News of a breakthrough in the race to find a COVID-19 vaccine sparked one of the heaviest trading days since the height of the pandemic crisis, according to early data analysed by Reuters, with nearly $US2 trillion ($2.8 trillion) changing hands in global markets.
Traders stampeded to the riskier plays in equities, foreign exchange and bond markets after Pfizer released positive data on its vaccine trial, while rotating out of safe havens such as technology stocks, Japanese yen and top-rated bonds.
“Volumes (are) also surging as programmes and baskets go to work to either correct portfolio balances or address margin calls,” said Mark Taylor, sales trader at Mirabaud Securities, highlighting a jump in volumes in the airlines and banking sectors.
In the United States, nearly $US500 billion worth of trades went through stock markets during Monday’s session, one of the busiest days since March, when coronavirus lockdown fears rattled financial markets. Europe saw $US120 billion traded, according to Refinitiv data.
In Australia on Tuesday, the ASX roared out of the gates to a new eight-month high before fading during the session to close 0.7 per cent higher as doubts emerged about whether the global rally could be sustained for any period of time.
Value stocks, typically companies that are more sensitive to economic cycles, notched their best one-day performance against their growth-focused peers ever in the United States after the news of an effective vaccine against the coronavirus.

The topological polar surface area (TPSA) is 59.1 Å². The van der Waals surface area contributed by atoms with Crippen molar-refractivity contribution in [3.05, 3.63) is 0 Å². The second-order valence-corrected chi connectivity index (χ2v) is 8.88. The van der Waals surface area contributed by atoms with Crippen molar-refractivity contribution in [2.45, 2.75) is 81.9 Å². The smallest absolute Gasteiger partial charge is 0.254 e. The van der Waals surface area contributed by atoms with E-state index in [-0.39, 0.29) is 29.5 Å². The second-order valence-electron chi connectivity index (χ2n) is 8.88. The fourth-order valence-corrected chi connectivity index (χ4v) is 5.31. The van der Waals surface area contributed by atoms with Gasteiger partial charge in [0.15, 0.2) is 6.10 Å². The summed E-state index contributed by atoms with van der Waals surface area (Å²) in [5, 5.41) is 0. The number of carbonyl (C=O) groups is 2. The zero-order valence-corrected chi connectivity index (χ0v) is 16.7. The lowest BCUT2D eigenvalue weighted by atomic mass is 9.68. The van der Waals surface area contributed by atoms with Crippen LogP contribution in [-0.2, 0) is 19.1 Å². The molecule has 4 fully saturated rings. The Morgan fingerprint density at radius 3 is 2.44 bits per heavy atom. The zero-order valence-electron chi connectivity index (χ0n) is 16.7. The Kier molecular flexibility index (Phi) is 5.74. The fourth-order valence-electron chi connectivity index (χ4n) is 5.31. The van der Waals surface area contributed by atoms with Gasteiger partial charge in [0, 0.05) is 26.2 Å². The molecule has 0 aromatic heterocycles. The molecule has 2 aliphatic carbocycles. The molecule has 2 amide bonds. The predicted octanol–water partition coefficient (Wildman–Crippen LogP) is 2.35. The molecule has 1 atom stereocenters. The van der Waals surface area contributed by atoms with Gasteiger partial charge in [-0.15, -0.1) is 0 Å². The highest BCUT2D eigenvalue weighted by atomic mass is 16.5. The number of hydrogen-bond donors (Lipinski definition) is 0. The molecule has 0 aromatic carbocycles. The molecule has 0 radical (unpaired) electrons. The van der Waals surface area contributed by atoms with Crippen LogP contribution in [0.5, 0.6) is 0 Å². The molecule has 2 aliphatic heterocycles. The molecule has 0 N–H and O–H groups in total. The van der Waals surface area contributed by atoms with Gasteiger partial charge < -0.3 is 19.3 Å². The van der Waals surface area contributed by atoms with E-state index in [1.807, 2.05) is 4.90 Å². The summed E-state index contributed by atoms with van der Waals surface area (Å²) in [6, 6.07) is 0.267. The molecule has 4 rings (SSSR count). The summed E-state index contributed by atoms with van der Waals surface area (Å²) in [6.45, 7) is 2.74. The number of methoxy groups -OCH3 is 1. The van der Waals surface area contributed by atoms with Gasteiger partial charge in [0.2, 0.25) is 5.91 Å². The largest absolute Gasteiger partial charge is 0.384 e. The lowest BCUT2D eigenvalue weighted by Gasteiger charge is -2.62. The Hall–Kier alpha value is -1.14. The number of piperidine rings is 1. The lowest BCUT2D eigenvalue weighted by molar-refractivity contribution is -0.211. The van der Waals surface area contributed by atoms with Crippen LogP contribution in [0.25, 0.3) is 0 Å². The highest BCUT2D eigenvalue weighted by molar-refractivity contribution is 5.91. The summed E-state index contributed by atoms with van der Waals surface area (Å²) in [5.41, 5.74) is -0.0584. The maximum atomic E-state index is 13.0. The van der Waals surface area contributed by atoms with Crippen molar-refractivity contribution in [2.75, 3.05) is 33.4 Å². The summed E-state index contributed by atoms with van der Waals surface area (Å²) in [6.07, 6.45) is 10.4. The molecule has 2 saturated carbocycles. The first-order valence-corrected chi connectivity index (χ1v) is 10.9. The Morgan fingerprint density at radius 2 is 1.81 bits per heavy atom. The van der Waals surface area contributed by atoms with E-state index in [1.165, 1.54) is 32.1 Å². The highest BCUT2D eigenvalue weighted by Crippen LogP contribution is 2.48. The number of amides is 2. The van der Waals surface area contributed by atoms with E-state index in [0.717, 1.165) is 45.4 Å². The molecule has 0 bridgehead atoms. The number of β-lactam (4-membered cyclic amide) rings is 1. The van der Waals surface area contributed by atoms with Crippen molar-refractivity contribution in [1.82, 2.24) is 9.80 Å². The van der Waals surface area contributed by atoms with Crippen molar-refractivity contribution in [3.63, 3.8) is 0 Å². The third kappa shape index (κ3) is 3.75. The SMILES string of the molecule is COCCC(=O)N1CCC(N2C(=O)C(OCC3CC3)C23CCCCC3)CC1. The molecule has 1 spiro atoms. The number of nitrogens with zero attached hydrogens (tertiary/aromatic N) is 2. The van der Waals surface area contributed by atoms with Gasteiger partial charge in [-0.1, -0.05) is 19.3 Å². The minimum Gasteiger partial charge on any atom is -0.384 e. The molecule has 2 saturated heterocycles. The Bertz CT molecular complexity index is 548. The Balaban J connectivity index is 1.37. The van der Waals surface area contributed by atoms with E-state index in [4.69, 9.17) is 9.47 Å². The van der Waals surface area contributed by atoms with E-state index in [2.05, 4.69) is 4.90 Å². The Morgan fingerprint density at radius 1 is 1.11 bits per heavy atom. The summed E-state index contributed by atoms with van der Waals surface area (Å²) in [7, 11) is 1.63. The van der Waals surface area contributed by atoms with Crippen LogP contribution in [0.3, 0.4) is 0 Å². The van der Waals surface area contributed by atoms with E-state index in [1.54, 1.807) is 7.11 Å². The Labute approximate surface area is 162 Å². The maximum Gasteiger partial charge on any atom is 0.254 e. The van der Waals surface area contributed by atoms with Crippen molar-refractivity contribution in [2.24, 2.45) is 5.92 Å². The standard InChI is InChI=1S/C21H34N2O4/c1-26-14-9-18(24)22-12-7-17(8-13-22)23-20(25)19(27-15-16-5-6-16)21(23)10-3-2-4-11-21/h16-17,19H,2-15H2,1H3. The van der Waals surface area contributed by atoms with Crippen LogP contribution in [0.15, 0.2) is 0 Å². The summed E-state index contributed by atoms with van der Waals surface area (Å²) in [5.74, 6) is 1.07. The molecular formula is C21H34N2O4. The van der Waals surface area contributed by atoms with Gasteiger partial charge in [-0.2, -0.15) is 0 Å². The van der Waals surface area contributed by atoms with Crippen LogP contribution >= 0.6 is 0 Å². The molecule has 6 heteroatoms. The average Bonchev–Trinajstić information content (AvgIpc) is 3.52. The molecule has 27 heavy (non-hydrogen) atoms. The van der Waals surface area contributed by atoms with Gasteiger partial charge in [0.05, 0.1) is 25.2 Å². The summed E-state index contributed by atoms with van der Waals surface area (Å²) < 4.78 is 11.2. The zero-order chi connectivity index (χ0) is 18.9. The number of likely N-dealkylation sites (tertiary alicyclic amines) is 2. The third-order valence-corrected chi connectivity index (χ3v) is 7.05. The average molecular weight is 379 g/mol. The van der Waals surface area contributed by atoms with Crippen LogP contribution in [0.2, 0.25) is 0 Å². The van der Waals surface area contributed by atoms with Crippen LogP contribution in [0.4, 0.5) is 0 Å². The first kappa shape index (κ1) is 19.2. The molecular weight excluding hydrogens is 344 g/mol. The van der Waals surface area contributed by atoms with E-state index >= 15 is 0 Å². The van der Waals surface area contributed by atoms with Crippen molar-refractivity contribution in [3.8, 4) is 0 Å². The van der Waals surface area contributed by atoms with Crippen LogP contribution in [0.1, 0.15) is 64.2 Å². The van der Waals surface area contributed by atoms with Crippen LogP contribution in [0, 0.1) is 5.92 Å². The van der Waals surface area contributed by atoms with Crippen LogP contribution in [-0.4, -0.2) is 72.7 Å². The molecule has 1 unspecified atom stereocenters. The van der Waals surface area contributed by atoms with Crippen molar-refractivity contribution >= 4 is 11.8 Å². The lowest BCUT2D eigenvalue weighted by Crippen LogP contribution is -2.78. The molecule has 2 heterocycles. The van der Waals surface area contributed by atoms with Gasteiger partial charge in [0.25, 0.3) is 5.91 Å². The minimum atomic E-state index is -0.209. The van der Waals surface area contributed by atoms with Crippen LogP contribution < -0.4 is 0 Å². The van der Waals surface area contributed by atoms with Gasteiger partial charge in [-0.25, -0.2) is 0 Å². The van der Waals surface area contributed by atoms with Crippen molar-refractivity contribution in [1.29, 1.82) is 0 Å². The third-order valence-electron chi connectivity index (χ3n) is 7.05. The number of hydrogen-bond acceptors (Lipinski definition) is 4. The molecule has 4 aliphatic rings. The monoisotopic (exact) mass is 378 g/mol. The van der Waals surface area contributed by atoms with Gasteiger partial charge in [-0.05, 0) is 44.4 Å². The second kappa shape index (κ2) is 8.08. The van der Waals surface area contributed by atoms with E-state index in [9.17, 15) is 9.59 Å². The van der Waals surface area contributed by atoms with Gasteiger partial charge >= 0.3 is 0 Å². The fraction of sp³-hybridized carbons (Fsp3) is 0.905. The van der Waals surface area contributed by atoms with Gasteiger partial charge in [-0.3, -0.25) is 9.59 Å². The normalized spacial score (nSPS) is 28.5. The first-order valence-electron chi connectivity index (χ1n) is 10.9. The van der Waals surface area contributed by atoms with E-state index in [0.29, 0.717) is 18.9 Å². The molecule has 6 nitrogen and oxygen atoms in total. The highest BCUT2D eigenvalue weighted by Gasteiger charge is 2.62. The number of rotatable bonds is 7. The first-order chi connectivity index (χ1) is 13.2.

A similar trend was noticed in the bond and currency markets where volumes matched the panic trading seen during the depths of the market mayhem in March and double that of April when the coronavirus pandemic slammed into markets.
Total turnover for the 33 currency pairs on CLS, a major settler of trades in the currency markets, totalled $US627 billion on Monday. Average daily turnover was $US707 billion in March and $US380 billion in April.
Bond market turnover also jumped. Nearly 170,000 contracts changed hands on the popular front-month German bund futures contracts, 1.5 times this year’s average, according to Refinitiv data.
Total turnover on German government bonds on Monday totalled nearly 9 billion euros ($14.6 billion), more than the average since the start of October, according to data from Marketaxess, a major trading platform.
“Turnover was about three times the 30-day average daily volumes in cash and very active in the futures space,” said Jimmy Conway, head of EMEA equity trading strategy at Citibank.
Source: Thanks smh.com